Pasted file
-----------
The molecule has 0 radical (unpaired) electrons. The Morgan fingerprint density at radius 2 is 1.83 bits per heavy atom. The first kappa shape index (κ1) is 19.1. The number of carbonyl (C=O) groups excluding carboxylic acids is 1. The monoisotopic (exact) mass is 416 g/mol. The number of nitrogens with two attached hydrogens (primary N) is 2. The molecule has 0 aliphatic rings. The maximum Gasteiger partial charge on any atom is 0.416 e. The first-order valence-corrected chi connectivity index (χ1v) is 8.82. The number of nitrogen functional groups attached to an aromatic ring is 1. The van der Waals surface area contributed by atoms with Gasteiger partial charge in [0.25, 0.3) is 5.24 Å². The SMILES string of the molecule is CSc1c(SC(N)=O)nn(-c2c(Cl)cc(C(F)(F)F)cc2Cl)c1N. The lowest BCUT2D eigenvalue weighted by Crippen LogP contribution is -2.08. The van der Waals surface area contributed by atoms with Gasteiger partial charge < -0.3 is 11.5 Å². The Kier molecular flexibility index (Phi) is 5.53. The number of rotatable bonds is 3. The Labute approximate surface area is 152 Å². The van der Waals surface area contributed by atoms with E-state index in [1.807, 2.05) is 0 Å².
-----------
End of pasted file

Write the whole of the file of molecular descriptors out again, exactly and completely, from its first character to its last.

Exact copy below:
The molecule has 0 radical (unpaired) electrons. The Morgan fingerprint density at radius 2 is 1.83 bits per heavy atom. The first kappa shape index (κ1) is 19.1. The number of carbonyl (C=O) groups excluding carboxylic acids is 1. The monoisotopic (exact) mass is 416 g/mol. The number of nitrogens with two attached hydrogens (primary N) is 2. The molecule has 0 aliphatic rings. The maximum Gasteiger partial charge on any atom is 0.416 e. The first-order valence-corrected chi connectivity index (χ1v) is 8.82. The number of nitrogen functional groups attached to an aromatic ring is 1. The van der Waals surface area contributed by atoms with Gasteiger partial charge in [0.25, 0.3) is 5.24 Å². The SMILES string of the molecule is CSc1c(SC(N)=O)nn(-c2c(Cl)cc(C(F)(F)F)cc2Cl)c1N. The lowest BCUT2D eigenvalue weighted by Crippen LogP contribution is -2.08. The van der Waals surface area contributed by atoms with Gasteiger partial charge < -0.3 is 11.5 Å². The Kier molecular flexibility index (Phi) is 5.53. The number of rotatable bonds is 3. The Labute approximate surface area is 152 Å². The van der Waals surface area contributed by atoms with E-state index in [1.807, 2.05) is 0 Å².